The statement that "Over the years, the department has received special needs requests for items and services like hot tubs, gym memberships, and humming touch therapy. These were never intended to be covered under special needs, but because the regulations were not clear, about 20-25 of these requests were approved either by a caseworker or through an appeal" sounds like, perhaps, an attempt to show the public that this government is acting responsibility and ending cases of funding being provided in perhaps less than legitimate circumstances.

To which I respond that IF funding has been provided in situations that are not completely on the 'up and up", the solution is to put safeguards in place to ensure that does not occur.

The solution is NOT to take services away from those who legitimately require this assistance and have the medical proof to back up their claims.

And, now, I must go get some work done. But I hope to perhaps pop back later with some more legally-developed thoughts on this situation.

In the meantime, let's get out there and NOT let this happen. You know what to do.

But before you do, make sure to check out the three videos from the press coverage. It will be well worth your time to help you solidify your thinking and the facts around this matter.

Sunday, August 21, 2011

Be It Resolved ...

I found this interesting and thought you might, too.

Here are the terms of one of the resolutions adopted at the NSACL Annual General Meeting on  June 25, 2011.
UN Convention on the Rights of Person with Disabilities

Given that Nova Scotia was the first provincial/territorial government in Canada to approve the signing and ratification of the UN Convention on the Rights of Persons with Disabilities; and Given that the thousands of Nova Scotians who have a disability have yet to have their rights under the Convention become a reality; and Given that the Nova Scotia Minister of Justice has assumed responsibility for the Convention and his government has indicated that it fully supports its im-plementation; and Given that it is open to a government to enact domestic legislation to incorpo-rate and activate the terms of the Convention towards full ratification of the Convention; 

Therefore Be It Resolved:
That the Nova Scotia Association for Community Liv-ing take all reasonable steps that are necessary to develop legislation that will promote the full implementation of the UN Convention on the Rights of Persons with Disabilities so far as its terms apply to provincial jurisdiction; and That the Nova Scotia Association for Community Living present the legislation modeled on the Environmental Goals and Sustainable Prosperity Act to the Minister of Justice for consideration by the House of Assembly for enactment within the next twelve months; and that the said legislation be entitled an Act to Promote the Full Implementa-tion of the UN Convention on the Rights of Persons with Disabilities for all Nova Scotians living with a Disability; and That the Nova Scotia Association for Community Living take all reasonable steps to work cooperatively with the Government of Canada through its local MPs to assist the provincial government to secure funds to enable the Province of Nova Scotia to meet its commit-ment under the new legislation and to achieve full implementation of the UN Convention for all Nova Scotians who have a disability.
Submitted by Dulcie McCallum
So. I wonder if NSACL might just be looking for any assistance with developing that legislation ...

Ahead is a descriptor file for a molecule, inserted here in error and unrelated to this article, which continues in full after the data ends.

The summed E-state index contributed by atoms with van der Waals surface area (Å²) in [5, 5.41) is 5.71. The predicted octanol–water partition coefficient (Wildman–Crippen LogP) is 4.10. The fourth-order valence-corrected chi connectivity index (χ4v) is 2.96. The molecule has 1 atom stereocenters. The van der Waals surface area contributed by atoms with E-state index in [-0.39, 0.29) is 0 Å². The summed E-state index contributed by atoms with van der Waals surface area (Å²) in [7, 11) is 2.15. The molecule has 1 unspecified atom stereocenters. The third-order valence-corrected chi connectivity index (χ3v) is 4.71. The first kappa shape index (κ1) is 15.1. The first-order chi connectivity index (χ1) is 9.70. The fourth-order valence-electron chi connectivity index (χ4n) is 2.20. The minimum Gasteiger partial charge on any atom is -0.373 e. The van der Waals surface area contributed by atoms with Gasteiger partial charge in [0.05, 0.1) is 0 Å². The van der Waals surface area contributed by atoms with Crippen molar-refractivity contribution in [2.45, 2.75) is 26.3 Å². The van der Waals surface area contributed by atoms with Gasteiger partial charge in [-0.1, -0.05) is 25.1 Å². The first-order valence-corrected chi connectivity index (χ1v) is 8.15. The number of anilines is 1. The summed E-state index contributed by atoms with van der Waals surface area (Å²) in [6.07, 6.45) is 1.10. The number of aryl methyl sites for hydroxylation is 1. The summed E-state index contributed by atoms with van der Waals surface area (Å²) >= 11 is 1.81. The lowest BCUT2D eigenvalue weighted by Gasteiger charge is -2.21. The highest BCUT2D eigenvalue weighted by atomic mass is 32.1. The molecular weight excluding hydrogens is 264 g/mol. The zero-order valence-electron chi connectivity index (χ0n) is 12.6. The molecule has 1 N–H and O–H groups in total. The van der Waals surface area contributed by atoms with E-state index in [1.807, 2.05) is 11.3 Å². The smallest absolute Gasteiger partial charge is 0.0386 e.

Friday, August 19, 2011


Appropos our recent conversation, having just returned from a (much too brief) five-night vacation, I found this little missive buried in my inbox.
There will be a press conference tomorrow against the changes to the Employment Support and Income Assistance regulations announced last week. We hope you will attend.

What: People with disabilities and advocates speak out against benefits cuts

Where: North End Community Health Centre, 2101-2103 Gottingen Street

When: Tuesday, August 16, 11:00am


On Monday August 8, 2011, the Department of Community Services announced a change to the income assistance (Employment Support and Income Assistance) regulations.

The regulatory change was made without advance notice or public consultation.

The regulatory change will eliminate certain special needs assistance for people with disabilities living in poverty, for services and items that are "essential" to their health, or to "alleviate pain and suffering".

The new regulation also prohibits special needs assistance for shelter related costs and personal allowances, certain drugs, and medical treatments not covered by MSI like psychological counseling.

Special needs assistance will be limited to listed items of special needs and a provision that allows the Director to add to the list, through policy. People will no longer be able to qualify for other services or items essential to their health or to alleviate pain and suffering.

Our message is simple:

the effect of the Department of Community Services cutbacks is to target people with disabilities the cutback takes away access to essential health services the cutback takes away measures designed to alleviate pain and suffering it undermines human rights in that it takes away a provision that allowed for accommodation of differences, in favour of a cookie cutter approach In addition to the erosion of human rights, we are concerned about the lack of political and legal oversight and accountability that will result from the changes.

We are asking the Premier to review the matter and restore essential services to persons with disabilities.

We have asked to meet with the Minister of Community Services.

In the meantime, we are asking the Minister of Health for a response, given the gap that has been created in essential health services as a result of the DCS cutback.